These days, data leaks affecting millions of users seem to be making headlines on an almost monthly basis. Multi-factor authentication (MFA) is an effective tool that can prevent hackers armed with stolen user credentials from infiltrating protected online resources and causing damage. It works by making users verify their identity with at least one other factor before they can gain access. How exactly does MFA work? And how can providers make sure that their users see logging in with two or more factors as a positive step rather than an inconvenience? MFA authentication, in combination with passwordless access, is one solution.
Single-factor authentication remains the standard for many login processes. But the most commonly used technology in this case, whereby users identify themselves with a username and password, suffers from a major disadvantage in terms of security: hackers need only this information to infiltrate supposedly secure online areas. To make things worse, many people take a very careless approach to their passwords. For example, easily hacked numerical sequences such as “12345678” or simple word and number combinations such as “hello123” are still widely used. With methods such as brute force or credential stuffing, hackers can easily uncover these types of user name and password combinations and are then free to do as they please – but only if the online resource in question is secured with just this single factor. If at least one additional factor is requested to verify a user’s identity as part of MFA, the cybercriminals’ efforts will be in vain. They can still use hacked data to break open one lock, so to speak, but without the second factor, they are still facing a locked door.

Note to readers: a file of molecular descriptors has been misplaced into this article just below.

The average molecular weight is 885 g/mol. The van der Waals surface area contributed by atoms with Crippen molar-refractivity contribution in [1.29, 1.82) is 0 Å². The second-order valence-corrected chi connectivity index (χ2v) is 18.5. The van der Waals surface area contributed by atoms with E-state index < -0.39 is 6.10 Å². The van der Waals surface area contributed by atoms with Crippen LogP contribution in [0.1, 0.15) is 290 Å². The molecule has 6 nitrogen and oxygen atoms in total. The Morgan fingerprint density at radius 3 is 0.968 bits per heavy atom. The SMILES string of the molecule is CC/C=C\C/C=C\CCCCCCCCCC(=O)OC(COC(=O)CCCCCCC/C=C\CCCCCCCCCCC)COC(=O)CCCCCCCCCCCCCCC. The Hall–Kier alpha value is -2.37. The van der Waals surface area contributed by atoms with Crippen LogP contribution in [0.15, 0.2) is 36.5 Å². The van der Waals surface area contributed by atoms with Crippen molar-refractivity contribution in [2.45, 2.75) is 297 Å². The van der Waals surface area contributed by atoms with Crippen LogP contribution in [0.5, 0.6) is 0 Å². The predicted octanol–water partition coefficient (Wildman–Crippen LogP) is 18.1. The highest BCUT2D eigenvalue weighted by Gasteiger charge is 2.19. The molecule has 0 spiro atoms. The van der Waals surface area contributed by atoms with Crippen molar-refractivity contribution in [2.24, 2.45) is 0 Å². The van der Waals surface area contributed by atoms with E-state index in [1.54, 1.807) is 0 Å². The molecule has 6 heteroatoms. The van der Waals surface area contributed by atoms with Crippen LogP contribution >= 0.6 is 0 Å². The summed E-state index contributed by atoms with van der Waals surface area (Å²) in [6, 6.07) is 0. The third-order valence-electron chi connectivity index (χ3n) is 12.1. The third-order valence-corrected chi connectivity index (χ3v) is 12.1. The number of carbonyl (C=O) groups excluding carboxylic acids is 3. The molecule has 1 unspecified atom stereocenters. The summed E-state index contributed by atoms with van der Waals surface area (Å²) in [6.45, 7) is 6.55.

The identification factors of knowing, having and being
With MFA, users must combine at least two different authentication technologies. If only two different variants are combined, this is also known as two-factor authentication (2FA).
These authentication technologies are divided into three groups: having, knowing and being. In addition, a location or time can also be used as a verification characteristic, thus adding another factor.
But what’s behind the factors of having, knowing and being?
Something that the user has, such as a bank card, a smartphone or a hardware token. Hardware tokens are used to generate a one-time passcode (OTP). Nowadays, this is usually done with the help of an authentication app installed on a smartphone that can generate the OTP security key.
A password, the answer to a security question or a PIN – something that only the user knows. For this factor to be used for MFA, the information must be saved beforehand and correctly entered by the user during the login procedure.
Something that the user is. This relates to biometric characteristics such as a fingerprint, the pattern of an iris or a face that can be scanned using technology available on most modern mobile devices.
The financial industry in particular uses the location (IP address) and duration of use compared to the last or a typical online session as additional factors for identity verification.
Risk-based authentication and dispensing with passwords
It is important not to sacrifice user-friendliness in the pursuit of 2FA/MFA. As not every online operation needs the same level of security, the authentication solutions' strength should be based on risk. Put simply, while it is essential for financial transactions, it may not be necessary if a customer simply wants to check the status of an order.
Using passwordless authentication based on biometric processes such as face recognition as part of 2FA/MFA increases security and user-friendliness. This in turn, has a positive impact on the customer experience. Biometric procedures cost the user neither time nor effort. They also improve protection because insecure passwords are no longer necessary.
2FA and MFA systems are recommended for different applications: for instance, in electronic payment transactions, for accessing corporate networks, logging into cloud services and web-based applications or accessing physical high-security areas. In all of these scenarios, combining two or more identification factors effectively prevents identity theft.